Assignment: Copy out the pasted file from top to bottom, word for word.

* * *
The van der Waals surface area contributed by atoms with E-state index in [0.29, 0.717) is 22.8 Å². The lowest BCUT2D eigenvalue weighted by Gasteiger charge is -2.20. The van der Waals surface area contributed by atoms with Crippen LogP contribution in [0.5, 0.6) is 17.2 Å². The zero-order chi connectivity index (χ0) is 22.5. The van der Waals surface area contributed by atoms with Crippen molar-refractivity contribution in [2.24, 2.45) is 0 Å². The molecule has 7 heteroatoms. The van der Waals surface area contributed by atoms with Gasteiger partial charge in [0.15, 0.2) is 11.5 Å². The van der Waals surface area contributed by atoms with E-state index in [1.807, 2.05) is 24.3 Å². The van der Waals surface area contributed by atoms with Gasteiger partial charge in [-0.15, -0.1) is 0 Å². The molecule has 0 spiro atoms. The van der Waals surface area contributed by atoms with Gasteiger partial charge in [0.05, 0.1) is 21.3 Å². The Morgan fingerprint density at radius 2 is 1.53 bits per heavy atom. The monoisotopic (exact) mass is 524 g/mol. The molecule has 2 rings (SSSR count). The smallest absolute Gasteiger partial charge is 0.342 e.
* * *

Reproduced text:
The van der Waals surface area contributed by atoms with E-state index in [0.29, 0.717) is 22.8 Å². The lowest BCUT2D eigenvalue weighted by Gasteiger charge is -2.20. The van der Waals surface area contributed by atoms with Crippen LogP contribution in [0.5, 0.6) is 17.2 Å². The zero-order chi connectivity index (χ0) is 22.5. The van der Waals surface area contributed by atoms with Crippen molar-refractivity contribution in [2.24, 2.45) is 0 Å². The molecule has 7 heteroatoms. The van der Waals surface area contributed by atoms with Gasteiger partial charge in [0.15, 0.2) is 11.5 Å². The van der Waals surface area contributed by atoms with E-state index in [1.807, 2.05) is 24.3 Å². The van der Waals surface area contributed by atoms with Gasteiger partial charge in [-0.15, -0.1) is 0 Å². The molecule has 0 spiro atoms. The van der Waals surface area contributed by atoms with Gasteiger partial charge in [0.05, 0.1) is 21.3 Å². The Morgan fingerprint density at radius 2 is 1.53 bits per heavy atom. The monoisotopic (exact) mass is 524 g/mol. The molecule has 2 rings (SSSR count). The smallest absolute Gasteiger partial charge is 0.342 e.